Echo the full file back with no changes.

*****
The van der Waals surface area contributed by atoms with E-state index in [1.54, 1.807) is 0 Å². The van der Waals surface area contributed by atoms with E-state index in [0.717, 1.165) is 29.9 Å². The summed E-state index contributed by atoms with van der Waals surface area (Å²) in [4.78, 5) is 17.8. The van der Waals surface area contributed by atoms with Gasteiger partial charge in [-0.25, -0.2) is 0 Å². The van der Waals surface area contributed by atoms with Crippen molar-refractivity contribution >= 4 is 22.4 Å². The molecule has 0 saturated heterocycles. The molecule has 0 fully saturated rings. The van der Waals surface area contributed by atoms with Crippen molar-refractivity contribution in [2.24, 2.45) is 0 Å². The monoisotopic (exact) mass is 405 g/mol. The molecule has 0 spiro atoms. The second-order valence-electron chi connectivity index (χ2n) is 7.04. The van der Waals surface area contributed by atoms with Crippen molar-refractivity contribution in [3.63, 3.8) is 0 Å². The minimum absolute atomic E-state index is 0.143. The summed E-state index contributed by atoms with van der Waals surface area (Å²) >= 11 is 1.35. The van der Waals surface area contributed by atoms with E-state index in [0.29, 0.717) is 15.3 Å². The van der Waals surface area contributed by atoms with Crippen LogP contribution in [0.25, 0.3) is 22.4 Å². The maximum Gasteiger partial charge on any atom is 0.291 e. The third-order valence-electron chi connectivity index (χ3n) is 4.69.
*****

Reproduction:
The van der Waals surface area contributed by atoms with E-state index in [1.54, 1.807) is 0 Å². The van der Waals surface area contributed by atoms with E-state index in [0.717, 1.165) is 29.9 Å². The summed E-state index contributed by atoms with van der Waals surface area (Å²) in [4.78, 5) is 17.8. The van der Waals surface area contributed by atoms with Gasteiger partial charge in [-0.25, -0.2) is 0 Å². The van der Waals surface area contributed by atoms with Crippen molar-refractivity contribution >= 4 is 22.4 Å². The molecule has 0 saturated heterocycles. The molecule has 0 fully saturated rings. The van der Waals surface area contributed by atoms with Crippen molar-refractivity contribution in [2.24, 2.45) is 0 Å². The monoisotopic (exact) mass is 405 g/mol. The molecule has 0 spiro atoms. The second-order valence-electron chi connectivity index (χ2n) is 7.04. The van der Waals surface area contributed by atoms with Crippen molar-refractivity contribution in [3.63, 3.8) is 0 Å². The minimum absolute atomic E-state index is 0.143. The summed E-state index contributed by atoms with van der Waals surface area (Å²) >= 11 is 1.35. The van der Waals surface area contributed by atoms with E-state index in [0.29, 0.717) is 15.3 Å². The van der Waals surface area contributed by atoms with Crippen LogP contribution in [0.25, 0.3) is 22.4 Å². The maximum Gasteiger partial charge on any atom is 0.291 e. The third-order valence-electron chi connectivity index (χ3n) is 4.69.